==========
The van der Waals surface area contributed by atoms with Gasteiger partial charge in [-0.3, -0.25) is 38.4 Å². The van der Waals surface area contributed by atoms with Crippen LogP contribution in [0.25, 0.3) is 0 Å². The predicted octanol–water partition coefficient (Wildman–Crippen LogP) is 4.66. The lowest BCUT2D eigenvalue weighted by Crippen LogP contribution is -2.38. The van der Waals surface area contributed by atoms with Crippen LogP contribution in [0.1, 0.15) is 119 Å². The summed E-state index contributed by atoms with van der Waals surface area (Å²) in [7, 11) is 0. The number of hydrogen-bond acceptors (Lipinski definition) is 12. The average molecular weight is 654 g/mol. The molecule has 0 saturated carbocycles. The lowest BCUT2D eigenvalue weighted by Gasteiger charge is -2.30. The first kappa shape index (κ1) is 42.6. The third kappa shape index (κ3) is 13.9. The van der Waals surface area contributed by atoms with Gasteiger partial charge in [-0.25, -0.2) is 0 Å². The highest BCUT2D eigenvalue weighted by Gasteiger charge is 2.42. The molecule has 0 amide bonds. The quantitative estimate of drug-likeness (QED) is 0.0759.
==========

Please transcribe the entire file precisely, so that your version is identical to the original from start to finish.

The van der Waals surface area contributed by atoms with Gasteiger partial charge in [-0.3, -0.25) is 38.4 Å². The van der Waals surface area contributed by atoms with Crippen LogP contribution in [0.25, 0.3) is 0 Å². The predicted octanol–water partition coefficient (Wildman–Crippen LogP) is 4.66. The lowest BCUT2D eigenvalue weighted by Crippen LogP contribution is -2.38. The van der Waals surface area contributed by atoms with Crippen LogP contribution in [0.1, 0.15) is 119 Å². The summed E-state index contributed by atoms with van der Waals surface area (Å²) in [7, 11) is 0. The number of hydrogen-bond acceptors (Lipinski definition) is 12. The average molecular weight is 654 g/mol. The molecule has 0 saturated carbocycles. The lowest BCUT2D eigenvalue weighted by Gasteiger charge is -2.30. The first kappa shape index (κ1) is 42.6. The third kappa shape index (κ3) is 13.9. The van der Waals surface area contributed by atoms with Gasteiger partial charge in [-0.25, -0.2) is 0 Å². The highest BCUT2D eigenvalue weighted by Gasteiger charge is 2.42. The molecule has 0 amide bonds. The quantitative estimate of drug-likeness (QED) is 0.0759.